Back to the Future—
New York's Lost Transit Legacy
     Page 1

A newcomer to the Big Apple rarely arrives unaware of the vastness of the New York City subway system.
     After using the system for a while, one begins to notice differences between parts of the system. Some are newer or older than others and, if you venture far enough from Midtown, the “subway” pops out of the underground to ride on elevated structures, in open cuts or earthen embankments or even, in a few spots, on the surface.
     But even those who don’t travel far realize that some subway lines are designated by letters, while others bear numbers. The neophyte paying attention soon notices that the trains on the lettered lines are longer and wider than those on the numbered lines.

This is our introduction to the subways’ rich and varied past, for the lettered lines and the numbered lines were built by and for different entities. The numbered lines (1 through 9, with “8” currently unused) trace their origin to the Interborough Rapid Transit Company, or IRT. The lettered lines, running from A to Z with a number of gaps, reflect the existence of two very different operators, the Brooklyn-Manhattan Transit Corporation, or BMT, and the city-owned and operated Independent System. This latter organization went by various names and acronyms, but finally matched the other systems’ three-letter designations as the IND.
     Since June of 1940 all three systems have been owned by the City of New York and operated first by the City’s Board of Transportation and since 1953 by the New York City Transit Authority. The NYCTA (now popularly but not legally shortened to NYCT by dropping the bureaucratic “Authority”) is itself part of the regional Metropolitan Transportation Authority, though this super-agency is surprisingly invisible in daily operations.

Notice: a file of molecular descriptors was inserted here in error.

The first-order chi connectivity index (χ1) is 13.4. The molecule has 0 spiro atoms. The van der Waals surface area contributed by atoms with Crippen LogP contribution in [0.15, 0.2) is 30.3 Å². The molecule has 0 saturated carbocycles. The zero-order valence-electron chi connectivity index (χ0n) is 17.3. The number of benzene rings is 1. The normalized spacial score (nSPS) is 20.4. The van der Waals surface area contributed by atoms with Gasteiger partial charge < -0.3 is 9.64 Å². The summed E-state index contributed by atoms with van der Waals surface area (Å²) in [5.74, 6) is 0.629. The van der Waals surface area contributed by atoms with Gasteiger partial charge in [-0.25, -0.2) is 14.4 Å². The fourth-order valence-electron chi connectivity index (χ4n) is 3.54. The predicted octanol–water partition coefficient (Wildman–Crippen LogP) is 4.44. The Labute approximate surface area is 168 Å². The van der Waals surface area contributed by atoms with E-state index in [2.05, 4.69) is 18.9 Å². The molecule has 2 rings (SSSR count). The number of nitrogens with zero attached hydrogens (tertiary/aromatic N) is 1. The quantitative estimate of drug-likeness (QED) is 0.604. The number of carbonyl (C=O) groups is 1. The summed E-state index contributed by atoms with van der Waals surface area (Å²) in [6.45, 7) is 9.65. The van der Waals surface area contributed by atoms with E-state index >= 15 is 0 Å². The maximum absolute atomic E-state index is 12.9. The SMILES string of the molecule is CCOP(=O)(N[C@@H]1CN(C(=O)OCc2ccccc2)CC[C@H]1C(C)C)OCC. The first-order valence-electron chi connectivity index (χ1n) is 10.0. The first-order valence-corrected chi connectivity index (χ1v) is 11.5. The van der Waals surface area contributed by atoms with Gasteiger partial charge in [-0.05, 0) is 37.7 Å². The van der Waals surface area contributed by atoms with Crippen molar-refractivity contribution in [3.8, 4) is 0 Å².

Three Operators, Three Cultures
The cultures of the three original operators—the way they conducted their businesses and viewed their futures—was radically different and reflected their diverse origins.
     The IRT was New York’s first successful subway operator, contracting with the City to operate the famous first subway line from City Hall up the East Side to 42nd Street, across town on the current shuttle tracks, then up Broadway to upper Manhattan and the Bronx. There was no IRT without those City-financed subways. The IRT hoped to be the City’s only subway operator, and attempted to block potential competition by fair means and foul. At the very beginning of the 20th Century that translated to using political and business influence and that perennial favorite, simply buying up the competition. That latter method brought the company to grief years later.
     The BMT’s linear predecessor, the Brooklyn Rapid Transit Company or BRT, had a much different origin. The BRT was created in 1896 to buy or lease the motley assemblage of privately owned and operated elevated, steam railroad and street railway lines running in Kings County and mold them into a viable consolidated system. An observation attributed to James Blaine Walker was that Brooklyn was divided into three parts, Brooklyn (the old city), South Brooklyn (Red Hook) and “the suburbs.” This last was most of Kings County—modern Brooklyn, including the vast crescent from Bay Ridge through Flatbush, Flatlands and Canarsie to the Queens border, from the southern edges of Prospect Park to the sea. The BRT’s proprietary view of its place in Brooklyn life was reflected in the further view that “Dutchmen discovered Brooklyn, Englishmen discovered South Brooklyn, and the suburbs were discovered by the Brooklyn Rapid Transit Company or its predecessors.”

Continued on page 2

The Budd-built Zephyr arrived in the midst of The Great Depression in 1934, one of the BMT's first two candidates to modernize its elevated fleet. It lived out most of its service life on that home of oddball and orphaned equipment, the Franklin Avenue Shuttle.     Paul Matus Collection from the BMT Monthly







The Third Rail and The Third Rail logo are trademarks of The Composing Stack Inc.

Return to The Third Rail Online Home
Return to Home

Everything on this site is copyright © 1999 by The Composing Stack Inc., except as otherwise noted.
Materials with other copyrights are used by permission.
All rights reserved

Last updated December 28, 1999